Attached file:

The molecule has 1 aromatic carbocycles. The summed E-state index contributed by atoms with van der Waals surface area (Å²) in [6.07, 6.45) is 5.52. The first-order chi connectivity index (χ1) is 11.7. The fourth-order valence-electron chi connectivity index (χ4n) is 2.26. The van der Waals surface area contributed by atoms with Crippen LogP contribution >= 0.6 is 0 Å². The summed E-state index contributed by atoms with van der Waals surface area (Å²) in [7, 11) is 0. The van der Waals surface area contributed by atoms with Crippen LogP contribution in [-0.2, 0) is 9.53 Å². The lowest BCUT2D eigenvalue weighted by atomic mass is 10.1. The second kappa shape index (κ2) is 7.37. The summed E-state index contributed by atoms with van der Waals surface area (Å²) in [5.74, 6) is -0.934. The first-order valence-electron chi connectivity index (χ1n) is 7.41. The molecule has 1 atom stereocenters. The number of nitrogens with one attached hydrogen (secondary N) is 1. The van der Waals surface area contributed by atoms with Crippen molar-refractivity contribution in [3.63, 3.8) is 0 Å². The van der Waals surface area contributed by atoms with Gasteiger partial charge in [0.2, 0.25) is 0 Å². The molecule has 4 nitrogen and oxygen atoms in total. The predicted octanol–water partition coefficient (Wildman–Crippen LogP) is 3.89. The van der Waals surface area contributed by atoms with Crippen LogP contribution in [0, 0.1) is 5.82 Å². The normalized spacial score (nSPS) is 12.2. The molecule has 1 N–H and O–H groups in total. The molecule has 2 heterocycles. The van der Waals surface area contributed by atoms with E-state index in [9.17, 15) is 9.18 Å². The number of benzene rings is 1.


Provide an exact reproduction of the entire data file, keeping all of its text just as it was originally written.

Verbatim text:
The molecule has 1 aromatic carbocycles. The summed E-state index contributed by atoms with van der Waals surface area (Å²) in [6.07, 6.45) is 5.52. The first-order chi connectivity index (χ1) is 11.7. The fourth-order valence-electron chi connectivity index (χ4n) is 2.26. The van der Waals surface area contributed by atoms with Crippen LogP contribution >= 0.6 is 0 Å². The summed E-state index contributed by atoms with van der Waals surface area (Å²) in [7, 11) is 0. The van der Waals surface area contributed by atoms with Crippen LogP contribution in [-0.2, 0) is 9.53 Å². The lowest BCUT2D eigenvalue weighted by atomic mass is 10.1. The second kappa shape index (κ2) is 7.37. The summed E-state index contributed by atoms with van der Waals surface area (Å²) in [5.74, 6) is -0.934. The first-order valence-electron chi connectivity index (χ1n) is 7.41. The molecule has 1 atom stereocenters. The number of nitrogens with one attached hydrogen (secondary N) is 1. The van der Waals surface area contributed by atoms with Crippen molar-refractivity contribution in [3.63, 3.8) is 0 Å². The van der Waals surface area contributed by atoms with Gasteiger partial charge in [0.2, 0.25) is 0 Å². The molecule has 4 nitrogen and oxygen atoms in total. The predicted octanol–water partition coefficient (Wildman–Crippen LogP) is 3.89. The van der Waals surface area contributed by atoms with Crippen LogP contribution in [0, 0.1) is 5.82 Å². The normalized spacial score (nSPS) is 12.2. The molecule has 1 N–H and O–H groups in total. The molecule has 2 heterocycles. The van der Waals surface area contributed by atoms with E-state index in [9.17, 15) is 9.18 Å². The number of benzene rings is 1.